currying technique

(⌒▽⌒)☆: 4 min. read

This was the content of one of my internal sharings I did within my team. Talking about one of the basic blocks of functional programming.

currying talk:

table of contents

  1. what is currying?
  2. why do we curry things?
  3. how do we curry things?
  4. conclusion

what is currying?

currying is a programming technique that reduces a multiple arguments function into a n sequence of functions that take exactly 1 argument.

uncurrying is the mathematical dual of the above statement. (transforms a n sequence of functions that take 1 argument into a function that takes n arguments)

its namesake is from Haskell Brooks Curry (not the food), who was an American mathematician and logician, (incidentally, his name spawned off 3 programming languages, go google if you are interested)

in more concrete terms, currying transforms a function eg: f(a,b,c) into a callable f(a)(b)(c) so for example, sum(1,2,3) is how we would call an uncurried function whereas in the curried version we call it like this sum(1)(2)(3)

what happens when we call a curried function halfway ie sum(1)(2)?

what we achieve is a function that has its first 2 arguments bound. formally it is known as a partially applied function

incidentally we can replicate the behavior by using Function.prototype.bind

const sum = (x, y, z) => x + y + z;
const curriedSum = (x) => (y) => (z) => x + y + z;

function explicitCurriedSum(x) {
return function (y) {
return function (z) {
return x + y + z;

// we call like this sum(1,2,3)
// we call curried functions like this curriedSum(1)(2)(3)
const partiallyApplied = curriedSum(1)(2);
const equivalentPartiallyApplied = sum.bind(null, 1, 2);

why do we curry?

so yea, if the output doesnt really change, just the way that we call the function differs, then why do we even bother to curry functions?

for functional programming enthusiasts, currying really helps them in joining their software together, and i think I dont need to elaborate further.

but for me, currying is that tool in your toolbox that you often overlook, but only when at your wits end, then you suddenly remember about it and use it.

one great thing about currying is that is reduces the complexity of a big function into smaller managable chunks. These manageable chunks can then be unit tested well enough that the developer is confident in their code.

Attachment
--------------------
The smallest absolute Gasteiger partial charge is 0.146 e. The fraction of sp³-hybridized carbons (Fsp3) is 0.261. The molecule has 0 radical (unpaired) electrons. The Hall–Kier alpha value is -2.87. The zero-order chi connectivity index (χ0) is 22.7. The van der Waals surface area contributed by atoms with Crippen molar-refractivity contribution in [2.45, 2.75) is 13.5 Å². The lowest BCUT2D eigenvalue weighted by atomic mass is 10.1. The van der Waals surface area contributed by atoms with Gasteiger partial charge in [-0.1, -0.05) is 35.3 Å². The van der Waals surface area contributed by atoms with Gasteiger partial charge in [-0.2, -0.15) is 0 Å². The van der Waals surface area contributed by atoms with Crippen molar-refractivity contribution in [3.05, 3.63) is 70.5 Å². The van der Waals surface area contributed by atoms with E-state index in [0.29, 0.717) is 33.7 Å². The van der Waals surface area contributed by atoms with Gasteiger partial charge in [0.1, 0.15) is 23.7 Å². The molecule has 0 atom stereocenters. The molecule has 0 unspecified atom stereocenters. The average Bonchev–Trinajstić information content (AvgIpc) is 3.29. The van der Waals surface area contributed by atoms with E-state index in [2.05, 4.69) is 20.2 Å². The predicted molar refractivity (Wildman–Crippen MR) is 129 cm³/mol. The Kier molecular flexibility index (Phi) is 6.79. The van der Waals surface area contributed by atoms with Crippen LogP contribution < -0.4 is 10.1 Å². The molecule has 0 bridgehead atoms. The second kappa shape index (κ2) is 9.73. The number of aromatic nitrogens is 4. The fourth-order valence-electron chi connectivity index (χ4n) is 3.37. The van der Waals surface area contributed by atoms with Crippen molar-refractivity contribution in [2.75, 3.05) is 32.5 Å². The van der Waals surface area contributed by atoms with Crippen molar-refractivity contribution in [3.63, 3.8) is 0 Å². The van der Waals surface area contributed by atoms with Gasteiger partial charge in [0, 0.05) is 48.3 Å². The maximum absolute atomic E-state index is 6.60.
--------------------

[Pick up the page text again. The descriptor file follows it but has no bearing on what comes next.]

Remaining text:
writing this out, it really is difficult to find convincing use cases for currying, but to me they feel like unix pipes and redirection in their scale of utility, and once you get it, it will start appearing everywhere

also, our team uses currying abit (from what ive read so far) so knowing it is quite useful.


how do we implement curry?

we already got a taste of how we can curry a function.

const curriedSum = (x) => (y) => (z) => x + y + z;

if we read this function properly, you will realise that we are returning functions at every argument provided.

for this particular curried function, we only accept up to a max of 3 arguments before returning the sum, it is a quite specific implementation.

can we do better?

in order to make things general, we would expect a curry function that takes a function and immediately gives the behavior of curry to it, no matter the number of arguments required.

you could implement it manually if you search up code for it (since its a well-established concept) but I wont because custom code usually is buggy.

so we will look at ramda.js's curry function.

so with ramda's curry function, we can automagically transform any function into its curried version.

incidentally, if you look at other programming languages, currying as default is provided out of the box if you write any function; One does not need to manually curry in those languages.

NB: curry doesnt play well with Typescript, only just recently they introduced Variadic Tuple Types in Typescript 4.0. with this, curry could be implemented with type-safety.

Previously, curry was almost impossible to implement or if you look at the type-signature of curry you wanted to vomit. dont even talk about the compiler errors.


hopefully I've introduced the concept to you guys as simply as possible, so that if in the wild, you see code like this, you would not be taken so aback

links for interested people: